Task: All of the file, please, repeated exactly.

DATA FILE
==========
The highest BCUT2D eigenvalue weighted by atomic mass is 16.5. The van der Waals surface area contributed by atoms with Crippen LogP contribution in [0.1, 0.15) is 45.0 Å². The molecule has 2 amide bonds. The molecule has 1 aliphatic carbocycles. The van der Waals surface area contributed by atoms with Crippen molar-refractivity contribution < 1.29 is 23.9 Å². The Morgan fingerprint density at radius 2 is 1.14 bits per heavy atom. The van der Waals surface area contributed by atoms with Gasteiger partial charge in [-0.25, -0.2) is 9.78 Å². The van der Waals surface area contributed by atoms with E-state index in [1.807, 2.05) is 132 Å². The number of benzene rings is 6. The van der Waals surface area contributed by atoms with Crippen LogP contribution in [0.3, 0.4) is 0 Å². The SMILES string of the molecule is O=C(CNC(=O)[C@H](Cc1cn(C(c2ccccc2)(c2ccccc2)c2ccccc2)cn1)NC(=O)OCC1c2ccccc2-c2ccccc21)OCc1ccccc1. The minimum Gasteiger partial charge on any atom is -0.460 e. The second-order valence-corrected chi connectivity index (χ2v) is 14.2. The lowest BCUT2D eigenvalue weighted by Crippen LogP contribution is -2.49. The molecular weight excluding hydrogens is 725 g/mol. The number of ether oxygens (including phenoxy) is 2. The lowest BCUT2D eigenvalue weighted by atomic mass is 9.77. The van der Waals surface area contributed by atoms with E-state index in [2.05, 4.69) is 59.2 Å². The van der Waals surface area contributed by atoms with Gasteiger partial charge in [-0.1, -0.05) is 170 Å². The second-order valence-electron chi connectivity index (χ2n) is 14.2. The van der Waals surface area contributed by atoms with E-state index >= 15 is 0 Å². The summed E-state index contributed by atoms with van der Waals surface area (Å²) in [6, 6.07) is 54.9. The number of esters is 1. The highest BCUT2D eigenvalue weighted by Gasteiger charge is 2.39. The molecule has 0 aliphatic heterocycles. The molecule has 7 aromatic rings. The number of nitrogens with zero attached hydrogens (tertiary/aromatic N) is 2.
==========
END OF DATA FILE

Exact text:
The highest BCUT2D eigenvalue weighted by atomic mass is 16.5. The van der Waals surface area contributed by atoms with Crippen LogP contribution in [0.1, 0.15) is 45.0 Å². The molecule has 2 amide bonds. The molecule has 1 aliphatic carbocycles. The van der Waals surface area contributed by atoms with Crippen molar-refractivity contribution < 1.29 is 23.9 Å². The Morgan fingerprint density at radius 2 is 1.14 bits per heavy atom. The van der Waals surface area contributed by atoms with Gasteiger partial charge in [-0.25, -0.2) is 9.78 Å². The van der Waals surface area contributed by atoms with E-state index in [1.807, 2.05) is 132 Å². The number of benzene rings is 6. The van der Waals surface area contributed by atoms with Crippen LogP contribution in [0.3, 0.4) is 0 Å². The SMILES string of the molecule is O=C(CNC(=O)[C@H](Cc1cn(C(c2ccccc2)(c2ccccc2)c2ccccc2)cn1)NC(=O)OCC1c2ccccc2-c2ccccc21)OCc1ccccc1. The minimum Gasteiger partial charge on any atom is -0.460 e. The second-order valence-corrected chi connectivity index (χ2v) is 14.2. The lowest BCUT2D eigenvalue weighted by Crippen LogP contribution is -2.49. The molecular weight excluding hydrogens is 725 g/mol. The number of ether oxygens (including phenoxy) is 2. The lowest BCUT2D eigenvalue weighted by atomic mass is 9.77. The van der Waals surface area contributed by atoms with E-state index in [2.05, 4.69) is 59.2 Å². The van der Waals surface area contributed by atoms with Gasteiger partial charge in [-0.1, -0.05) is 170 Å². The second-order valence-electron chi connectivity index (χ2n) is 14.2. The van der Waals surface area contributed by atoms with E-state index >= 15 is 0 Å². The summed E-state index contributed by atoms with van der Waals surface area (Å²) in [6, 6.07) is 54.9. The number of esters is 1. The highest BCUT2D eigenvalue weighted by Gasteiger charge is 2.39. The molecule has 0 aliphatic heterocycles. The molecule has 7 aromatic rings. The number of nitrogens with zero attached hydrogens (tertiary/aromatic N) is 2.